Power Quality Improvement Using UPQC Integrated with Distributed Generation Network

International Journal of Electrical and Computer Engineering Vol:8, No:7, 2014

 ABSTRACT  The increasing demand of electric power is giving an emphasis on the need for the maximum utilization of renewable energy sources. On the other hand maintaining power quality to satisfaction of utility is an essential requirement. In this paper the design aspects of a Unified Power Quality Conditioner integrated with photovoltaic system in a distributed generation is presented. The proposed system consist of series inverter, shunt inverter are connected back to back on the dc side and share a common dc-link capacitor with Distributed Generation through a boost converter. The primary task of UPQC is to minimize grid voltage and load current disturbances along with reactive and harmonic power compensation. In addition to primary tasks of UPQC, other functionalities such as compensation of voltage interruption and active power transfer to the load and grid in both islanding and interconnected mode have been addressed. The simulation model is design in MATLAB/ Simulation environment and the results are in good agreement with the published work.



  1. Distributed Generation(DG)
  2. Interconnected mode
  3. Islanding mode
  4. Maximum power point tracking (MPPT)
  5. Power Quality (PQ)
  6. Unified power quality conditioner (UPQC)
  7. Photovoltaic array (PV).





 UPQC with DG connected to the DC link

Fig. 1. UPQC with DG connected to the DC link



Fig. 2  Bus voltage, series compensating voltage, and load voltage


Fig. 3 Simulation result for upstream fault on feeder: Bus voltage, compensating voltage, load voltage


Fig. 4 Simulation results for load change: nonlinear load current,Feeder current, load voltage, and dc-link capacitor voltage



The new configuration is named unified power-quality conditioner with Photo Voltaic System (UPQC-PV). Compared to a conventional UPQC, the proposed topology is capable of fully protecting critical and sensitive loads against distortions, sags/swell, and interruption in both islanding and interconnected modes. The performance of the UPQC-PV is evaluated under various disturbance conditions and it offers the following advantages:

1) To regulate the load voltage against sag/swell and disturbances in the system to protect the nonlinear/sensitive load.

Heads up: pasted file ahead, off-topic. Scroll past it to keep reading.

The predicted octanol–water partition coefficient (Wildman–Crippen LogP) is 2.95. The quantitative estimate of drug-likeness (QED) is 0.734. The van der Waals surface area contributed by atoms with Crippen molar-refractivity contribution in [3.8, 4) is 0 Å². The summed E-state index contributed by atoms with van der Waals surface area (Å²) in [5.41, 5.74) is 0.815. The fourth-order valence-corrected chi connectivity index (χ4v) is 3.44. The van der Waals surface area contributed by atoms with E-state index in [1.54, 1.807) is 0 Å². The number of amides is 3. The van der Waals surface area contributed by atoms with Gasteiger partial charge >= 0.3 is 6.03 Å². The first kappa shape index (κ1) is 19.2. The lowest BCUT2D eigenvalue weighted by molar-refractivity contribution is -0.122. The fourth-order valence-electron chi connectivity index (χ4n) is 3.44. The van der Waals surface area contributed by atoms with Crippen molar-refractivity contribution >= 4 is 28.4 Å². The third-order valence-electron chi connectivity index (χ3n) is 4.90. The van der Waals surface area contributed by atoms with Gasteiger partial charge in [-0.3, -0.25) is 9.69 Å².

2) To compensate for the reactive and harmonic components of nonlinear load current.

3) To compensate voltage interruption and active power transfer to the load and grid in islanding mode to protect sensitive critical load.

4) Depending upon the ratings, the combined system can reduce the cost up to one fifth of the separate system. Capacity enhancement has been achieved using multi-level or multi-module and central control mode, however, the flexibility of UPQC to increase its capacity in future and to cope up with the increase load demand in medium voltage distribution system.



  1. M. Carrasco, L. G. Franquelo, J. T. Bialasiewicz, E. Galván, R. C.P. Guisado, M. Á. M. Prats, J. I. León, and N. M. Alfonso, “Power electronic systems for the grid integration of renewable energy sources: A survey,” IEEE Trans. Ind. Electron., vol. 53, no. 4, pp. 1002–1016, Aug. 2006.
  2. H. R. Enslin and P. J. M. Heskes, “Harmonic interaction betweena large number of distributed power inverters and the distribution network,” IEEE Trans. Power Electron., vol. 19, no. 6, pp. 1586–1593,
  3. D. Sabin and A. Sundaram, “Quality enhances reliability,” IEEE Spectr., vol. 33, no. 2, pp. 34–41, Feb. 1996.
  4. Rastogi, R. Naik, and N. Mohan, “A comparative evaluation of harmonic reduction techniques in three-phase utility interface of power electronic loads,” IEEE Trans. Ind. Appl., vol. 30, no. 5, pp. 1149–1155, Sep./Oct. 1994.
  5. Ghosh and G. Ledwich, “A unified power quality conditioner (UPQC) for simultaneous voltage and current compensation,” Elect Power Syst. Res., pp. 55–63, 2001.

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